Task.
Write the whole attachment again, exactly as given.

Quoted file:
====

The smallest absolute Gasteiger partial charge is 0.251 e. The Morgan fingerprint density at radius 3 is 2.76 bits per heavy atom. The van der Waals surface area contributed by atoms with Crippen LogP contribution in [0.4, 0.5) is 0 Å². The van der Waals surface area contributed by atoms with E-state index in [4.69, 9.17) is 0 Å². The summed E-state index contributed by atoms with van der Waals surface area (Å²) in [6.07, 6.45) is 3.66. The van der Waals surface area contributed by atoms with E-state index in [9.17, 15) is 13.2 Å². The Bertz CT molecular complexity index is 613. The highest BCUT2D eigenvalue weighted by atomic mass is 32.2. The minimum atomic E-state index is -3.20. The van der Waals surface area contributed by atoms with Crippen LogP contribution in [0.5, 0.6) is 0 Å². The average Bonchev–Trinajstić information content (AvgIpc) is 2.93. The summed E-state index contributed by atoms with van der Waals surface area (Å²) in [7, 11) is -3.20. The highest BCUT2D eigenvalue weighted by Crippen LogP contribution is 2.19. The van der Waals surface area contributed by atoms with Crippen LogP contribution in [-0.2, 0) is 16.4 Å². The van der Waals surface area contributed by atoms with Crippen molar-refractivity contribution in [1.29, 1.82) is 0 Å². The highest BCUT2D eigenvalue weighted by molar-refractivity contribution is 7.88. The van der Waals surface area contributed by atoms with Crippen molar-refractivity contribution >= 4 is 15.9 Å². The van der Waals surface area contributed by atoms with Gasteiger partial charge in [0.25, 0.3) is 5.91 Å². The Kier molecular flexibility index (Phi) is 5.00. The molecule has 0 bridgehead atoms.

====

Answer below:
The smallest absolute Gasteiger partial charge is 0.251 e. The Morgan fingerprint density at radius 3 is 2.76 bits per heavy atom. The van der Waals surface area contributed by atoms with Crippen LogP contribution in [0.4, 0.5) is 0 Å². The van der Waals surface area contributed by atoms with E-state index in [4.69, 9.17) is 0 Å². The summed E-state index contributed by atoms with van der Waals surface area (Å²) in [6.07, 6.45) is 3.66. The van der Waals surface area contributed by atoms with E-state index in [9.17, 15) is 13.2 Å². The Bertz CT molecular complexity index is 613. The highest BCUT2D eigenvalue weighted by atomic mass is 32.2. The minimum atomic E-state index is -3.20. The van der Waals surface area contributed by atoms with Crippen LogP contribution in [0.5, 0.6) is 0 Å². The average Bonchev–Trinajstić information content (AvgIpc) is 2.93. The summed E-state index contributed by atoms with van der Waals surface area (Å²) in [7, 11) is -3.20. The highest BCUT2D eigenvalue weighted by Crippen LogP contribution is 2.19. The van der Waals surface area contributed by atoms with Crippen LogP contribution in [-0.2, 0) is 16.4 Å². The van der Waals surface area contributed by atoms with Crippen molar-refractivity contribution in [1.29, 1.82) is 0 Å². The highest BCUT2D eigenvalue weighted by molar-refractivity contribution is 7.88. The van der Waals surface area contributed by atoms with Crippen molar-refractivity contribution >= 4 is 15.9 Å². The van der Waals surface area contributed by atoms with Gasteiger partial charge in [0.25, 0.3) is 5.91 Å². The Kier molecular flexibility index (Phi) is 5.00. The molecule has 0 bridgehead atoms.